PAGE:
When One Finds One’s Doppelgänger

In my last post “Dashing Through the Snow,” I ended with the image of a girl with her sled. Several readers commented that she resembled me. I agree. (I left out of the post that I purchased the photo because of this.) By way of comparison, I am below left in 1970 in my Scottish dress with my puppy, Kilty. A close-up of the wistful Edwardian girl is below right.

But this is not the first doppelgänger I have found. I purchased the image below right about six years ago. Left is my high school graduation photo, 1980; right is an English 1/9th-plate relievo ambrotype with the inscription “Mrs. Southam,” taken circa 1853.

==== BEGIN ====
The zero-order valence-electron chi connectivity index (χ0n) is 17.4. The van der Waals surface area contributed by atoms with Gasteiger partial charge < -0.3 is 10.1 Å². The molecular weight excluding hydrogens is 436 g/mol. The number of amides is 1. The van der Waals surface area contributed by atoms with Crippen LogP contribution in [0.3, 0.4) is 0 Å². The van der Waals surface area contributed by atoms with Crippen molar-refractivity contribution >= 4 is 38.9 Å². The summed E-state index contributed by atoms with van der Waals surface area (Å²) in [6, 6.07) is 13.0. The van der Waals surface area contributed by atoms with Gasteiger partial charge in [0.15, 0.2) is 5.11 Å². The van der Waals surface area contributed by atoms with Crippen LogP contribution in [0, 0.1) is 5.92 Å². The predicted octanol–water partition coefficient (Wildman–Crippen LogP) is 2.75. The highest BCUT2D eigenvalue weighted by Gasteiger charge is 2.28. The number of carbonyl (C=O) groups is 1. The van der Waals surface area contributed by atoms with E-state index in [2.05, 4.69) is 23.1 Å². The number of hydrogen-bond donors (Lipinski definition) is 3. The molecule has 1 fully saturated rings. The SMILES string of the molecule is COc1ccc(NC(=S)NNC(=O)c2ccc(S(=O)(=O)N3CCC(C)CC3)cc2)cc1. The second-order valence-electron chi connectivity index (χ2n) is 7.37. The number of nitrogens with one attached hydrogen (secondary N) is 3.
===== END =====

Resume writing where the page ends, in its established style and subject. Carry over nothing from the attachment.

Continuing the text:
Spooky, isn’t it?

In about 1974, I was queuing for a Walt Disney World ride when a mother and daughter in the snaking line began gaping at me. My mother, who was short-tempered, became ruffled. Seeing this, the other woman walked up and apologized, telling my mother that I looked like her other daughter who was not with her on this trip. She pulled from her wallet a school picture and, sure enough, her daughter and I appeared very similar indeed. The mothers talked long enough to ascertain we were not related on my father’s side, as I almost entirely favor him and his kin. Ever since, I’ve known my own double or doubles are out there somewhere, moreover having existed in eras before my own.

Those interested in doppelgängers will find Françoise Brunelle’s I am Not a Look-Alike fascinating. Ω

dante_gabriel_rossetti_-_how_they_met_themselves_1860-64_circa
Dante Gabriel Rosetti, “How They Met Themselves,” watercolor, 1864.